Tested : Ben’s Long Term Nukeproof Digger Comp Review.

Ben has had Nukeproof’s gravel bike, the Digger Comp, as his do-it-all bike for all of his pub rides, commutes and not-too-gnar off-road adventures.

Photos by Dave Price.

Is the Digger the one bike to rule them all? Ben has been hammering everything on the Comp model over the last few months to find out!

Key features:

  • Updated Digger triple-butted Alloy V2 frame.
  • Full carbon fork.
  • Internal dropper routing.
  • 142 x 12mm rear axle.
  • 700c or 27.5+ wheels.
  • £1,399.99 RRP
  • Nukeproof.com

Gravel what?

I’d imagine most of you will be pretty familiar with gravel bikes like the Nukeproof Digger by now.

If any of you are wondering what the hell a road bike is doing on Wideopen… well, let me explain.

They’re basically the lovechild of a cyclocross, road, MTB, touring bike orgy. They take features wide and grippy tyres, disc brakes and more MTB geometry and put them into a drop-bar bike. They’re basically a mountain biker’s road bike.

Jack of all trades

The common thing that I keep noticing is the versatility of the Digger.

I’ve had this bike for 5 months and in that time I have used it with panniers for commuting, have logged some big training rides, and have even fitted a baby seat to the back to take my daughter for her first bike rides. I’ve also done plenty of laps of the local, gravel-surfaced blue graded MTB trail where it proved to be quite a challenge compared to a mountain bike… but still lots of fun.

On the road, compared to a skinny tyre road bike, the first thing you notice is how comfy and smooth it is, thanks to its large volume WTB Resolute 27.5 x 42mm tyres. I am sure it is the same where you live, but around here, the brutal winter we just had has destroyed large stretches of road surface, making it super bumpy and rough on a road bike.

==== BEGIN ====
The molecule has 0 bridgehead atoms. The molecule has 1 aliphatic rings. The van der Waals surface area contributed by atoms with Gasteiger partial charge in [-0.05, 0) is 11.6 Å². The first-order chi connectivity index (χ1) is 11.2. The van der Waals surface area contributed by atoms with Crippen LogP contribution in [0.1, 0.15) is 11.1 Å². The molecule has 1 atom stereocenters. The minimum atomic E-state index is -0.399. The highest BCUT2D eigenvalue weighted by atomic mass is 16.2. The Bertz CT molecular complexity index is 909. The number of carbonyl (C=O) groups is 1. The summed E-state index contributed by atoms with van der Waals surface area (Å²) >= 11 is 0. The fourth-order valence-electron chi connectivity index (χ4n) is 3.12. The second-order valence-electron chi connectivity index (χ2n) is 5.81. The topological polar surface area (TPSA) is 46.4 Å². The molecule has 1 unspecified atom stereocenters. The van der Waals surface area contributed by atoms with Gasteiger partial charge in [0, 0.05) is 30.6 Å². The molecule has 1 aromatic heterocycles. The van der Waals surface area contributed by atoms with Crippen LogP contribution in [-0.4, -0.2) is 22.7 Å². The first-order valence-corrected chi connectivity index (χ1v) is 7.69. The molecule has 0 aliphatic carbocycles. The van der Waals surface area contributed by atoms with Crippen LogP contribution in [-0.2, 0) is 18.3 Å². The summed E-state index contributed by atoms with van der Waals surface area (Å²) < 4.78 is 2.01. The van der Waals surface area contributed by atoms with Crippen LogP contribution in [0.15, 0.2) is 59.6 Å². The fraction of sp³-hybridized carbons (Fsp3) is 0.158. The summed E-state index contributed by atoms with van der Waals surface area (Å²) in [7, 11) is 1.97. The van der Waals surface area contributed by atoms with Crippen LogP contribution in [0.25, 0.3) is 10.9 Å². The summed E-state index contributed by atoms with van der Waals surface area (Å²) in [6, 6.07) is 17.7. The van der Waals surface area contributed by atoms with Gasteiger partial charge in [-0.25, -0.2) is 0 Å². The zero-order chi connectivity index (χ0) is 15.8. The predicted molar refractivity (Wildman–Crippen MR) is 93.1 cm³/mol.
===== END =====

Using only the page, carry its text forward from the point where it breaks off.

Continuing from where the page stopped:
With the Digger though, you just don’t notice the rough surface and with about 50 psi in the tyres it just rolls silently over the imperfections of the road. On perfectly smooth sections of tarmac that roadies have wet dreams over, it did not feel draggy either, the lightly knobbled tyres whizzing along without too much drag and still giving you good confidence to pull the brakes hard or carve a turn.

When you hop on the Digger Comp it is clearly not a mountain bike, but it does feel somewhat familiar. The position is more upright and comfy than a road bike, you look down and see a 1×11 drivetrain with big cassette, then look at the 27.5” wheels and their hydraulic disc brakes and you start to remember that this is a bike aimed at mountain bikers. It even has wide bars, albeit drop bars, that give you a bit more control off-road as well as a more open body position that I really liked compared to a road bike.

How did it stack up?

Throughout the test period not a single gear shift was missed and it feels as crisp and sharp now as when I got it out the box. The brakes are powerful enough to use with one finger on the drops, or two fingers when riding on the hoods and will stop you as fast as traction will allow. The pads still have loads of life in them and there is no hint of them needing a bleed.

TLD A3 Helmet

With the Digger you get a large MTB cassette paired with a 40t chainring, giving you plenty of gears for the steepest hills even with the added weight of panniers or a 13 month old baby on the back.